Even though a conclusion be regarded solely as one of fact, it should not stand if this court can see from the record that in trier imposed some duty upon the parties which the law did not impose, or absolved them from some duty which the law required of them under the circumstances, or in some other respect violated some rule or principle of law. To determine what standard the court applied in arriving at a conclusion of contributory negligence, this court may properly consult the memorandum of decision. One rightfully using a dark stairway which it is the duty of the owner to light, is not required to obtain a light or other guidance at his peril. One who is put in a perilous position by the negligence of another, cannot be regarded as guilty of contributory negligence if he takes such steps to protect himself as a reasonably prudent person would take, even though he might have avoided the injury by the use of better judgment and by taking a course other than the one he adopted. In the present case, it appeared from the memorandum of decision that the court held the plaintiff, who fell while descending a dark stairway, guilty of contributory negligence for the reason, and that alone, that she omitted to apply for a light or other guidance. Held that the court applied a wrong principle of law in reaching its conclusion and therefore the decision cannot stand.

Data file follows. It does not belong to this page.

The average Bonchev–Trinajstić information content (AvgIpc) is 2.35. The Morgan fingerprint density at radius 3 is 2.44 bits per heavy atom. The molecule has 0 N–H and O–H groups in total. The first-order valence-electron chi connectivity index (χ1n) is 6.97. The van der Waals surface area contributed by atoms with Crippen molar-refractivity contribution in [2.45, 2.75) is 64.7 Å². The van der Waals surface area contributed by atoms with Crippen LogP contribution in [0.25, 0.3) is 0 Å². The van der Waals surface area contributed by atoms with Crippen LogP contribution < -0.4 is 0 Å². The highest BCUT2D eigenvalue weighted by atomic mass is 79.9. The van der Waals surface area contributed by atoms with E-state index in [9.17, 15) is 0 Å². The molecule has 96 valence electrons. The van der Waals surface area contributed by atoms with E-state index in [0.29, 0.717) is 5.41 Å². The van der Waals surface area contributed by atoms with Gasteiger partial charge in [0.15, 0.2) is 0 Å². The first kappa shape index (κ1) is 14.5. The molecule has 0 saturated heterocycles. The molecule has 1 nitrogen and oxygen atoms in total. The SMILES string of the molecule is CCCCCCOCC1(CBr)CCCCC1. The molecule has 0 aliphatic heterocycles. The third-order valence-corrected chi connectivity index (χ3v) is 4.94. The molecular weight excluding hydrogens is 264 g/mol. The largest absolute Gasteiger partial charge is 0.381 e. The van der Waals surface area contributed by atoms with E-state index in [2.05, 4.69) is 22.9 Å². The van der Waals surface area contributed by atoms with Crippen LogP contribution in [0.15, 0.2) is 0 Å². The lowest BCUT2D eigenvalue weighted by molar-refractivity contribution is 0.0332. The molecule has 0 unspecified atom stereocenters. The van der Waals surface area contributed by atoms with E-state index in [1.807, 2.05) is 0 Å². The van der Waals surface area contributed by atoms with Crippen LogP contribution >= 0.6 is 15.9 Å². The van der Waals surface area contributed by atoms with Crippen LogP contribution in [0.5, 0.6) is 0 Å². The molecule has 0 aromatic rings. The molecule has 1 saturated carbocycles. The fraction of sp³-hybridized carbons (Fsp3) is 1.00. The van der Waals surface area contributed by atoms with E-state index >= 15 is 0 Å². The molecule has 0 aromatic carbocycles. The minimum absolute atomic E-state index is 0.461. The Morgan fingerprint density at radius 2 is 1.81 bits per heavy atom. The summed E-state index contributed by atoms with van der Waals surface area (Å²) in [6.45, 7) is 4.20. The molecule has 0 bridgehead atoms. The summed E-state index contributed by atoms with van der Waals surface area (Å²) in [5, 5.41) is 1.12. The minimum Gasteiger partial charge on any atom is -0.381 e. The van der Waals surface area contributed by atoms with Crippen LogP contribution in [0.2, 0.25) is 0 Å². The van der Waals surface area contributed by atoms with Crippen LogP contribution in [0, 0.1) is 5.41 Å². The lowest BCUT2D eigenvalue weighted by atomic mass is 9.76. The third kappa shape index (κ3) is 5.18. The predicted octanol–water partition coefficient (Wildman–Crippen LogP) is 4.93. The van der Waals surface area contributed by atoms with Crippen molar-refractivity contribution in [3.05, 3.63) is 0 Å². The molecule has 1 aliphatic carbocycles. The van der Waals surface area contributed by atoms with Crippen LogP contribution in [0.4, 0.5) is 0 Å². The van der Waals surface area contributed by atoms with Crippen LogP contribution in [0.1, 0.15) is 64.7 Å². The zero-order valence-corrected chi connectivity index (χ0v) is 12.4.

Argued February 8th, 1933
Decided April 18th, 1933.
ACTION to recover damages for personal injuries, alleged to have been caused by the negligence of the defendant, brought to the Superior Court in Hartford County and tried to the court, Cornell, J.; judgment for the defendant and appeal by the plaintiff. Error and new trial ordered.
Jacob Schwolsky, for the appellant (plaintiff).
No appearance for the appellee (defendant).